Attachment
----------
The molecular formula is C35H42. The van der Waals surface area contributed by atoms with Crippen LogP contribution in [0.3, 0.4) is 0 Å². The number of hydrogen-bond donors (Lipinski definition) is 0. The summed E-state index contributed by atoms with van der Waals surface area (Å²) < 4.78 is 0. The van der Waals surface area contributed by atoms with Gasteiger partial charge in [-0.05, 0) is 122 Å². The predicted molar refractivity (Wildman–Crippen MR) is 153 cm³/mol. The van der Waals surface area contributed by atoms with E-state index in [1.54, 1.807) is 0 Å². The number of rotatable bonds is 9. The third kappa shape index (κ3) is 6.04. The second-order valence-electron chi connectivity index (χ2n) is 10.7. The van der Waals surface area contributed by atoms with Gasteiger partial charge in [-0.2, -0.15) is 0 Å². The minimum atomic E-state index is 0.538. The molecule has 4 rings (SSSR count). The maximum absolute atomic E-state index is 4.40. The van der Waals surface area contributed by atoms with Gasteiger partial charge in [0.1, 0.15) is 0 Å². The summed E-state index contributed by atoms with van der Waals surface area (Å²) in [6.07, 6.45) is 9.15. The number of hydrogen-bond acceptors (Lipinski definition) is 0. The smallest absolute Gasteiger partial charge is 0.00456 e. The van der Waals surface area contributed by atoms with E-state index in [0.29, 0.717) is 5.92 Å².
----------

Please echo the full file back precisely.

The molecular formula is C35H42. The van der Waals surface area contributed by atoms with Crippen LogP contribution in [0.3, 0.4) is 0 Å². The number of hydrogen-bond donors (Lipinski definition) is 0. The summed E-state index contributed by atoms with van der Waals surface area (Å²) < 4.78 is 0. The van der Waals surface area contributed by atoms with Gasteiger partial charge in [-0.05, 0) is 122 Å². The predicted molar refractivity (Wildman–Crippen MR) is 153 cm³/mol. The van der Waals surface area contributed by atoms with E-state index in [1.54, 1.807) is 0 Å². The number of rotatable bonds is 9. The third kappa shape index (κ3) is 6.04. The second-order valence-electron chi connectivity index (χ2n) is 10.7. The van der Waals surface area contributed by atoms with Gasteiger partial charge in [-0.2, -0.15) is 0 Å². The minimum atomic E-state index is 0.538. The molecule has 4 rings (SSSR count). The maximum absolute atomic E-state index is 4.40. The van der Waals surface area contributed by atoms with Gasteiger partial charge in [0.1, 0.15) is 0 Å². The summed E-state index contributed by atoms with van der Waals surface area (Å²) in [6.07, 6.45) is 9.15. The number of hydrogen-bond acceptors (Lipinski definition) is 0. The smallest absolute Gasteiger partial charge is 0.00456 e. The van der Waals surface area contributed by atoms with E-state index in [0.29, 0.717) is 5.92 Å².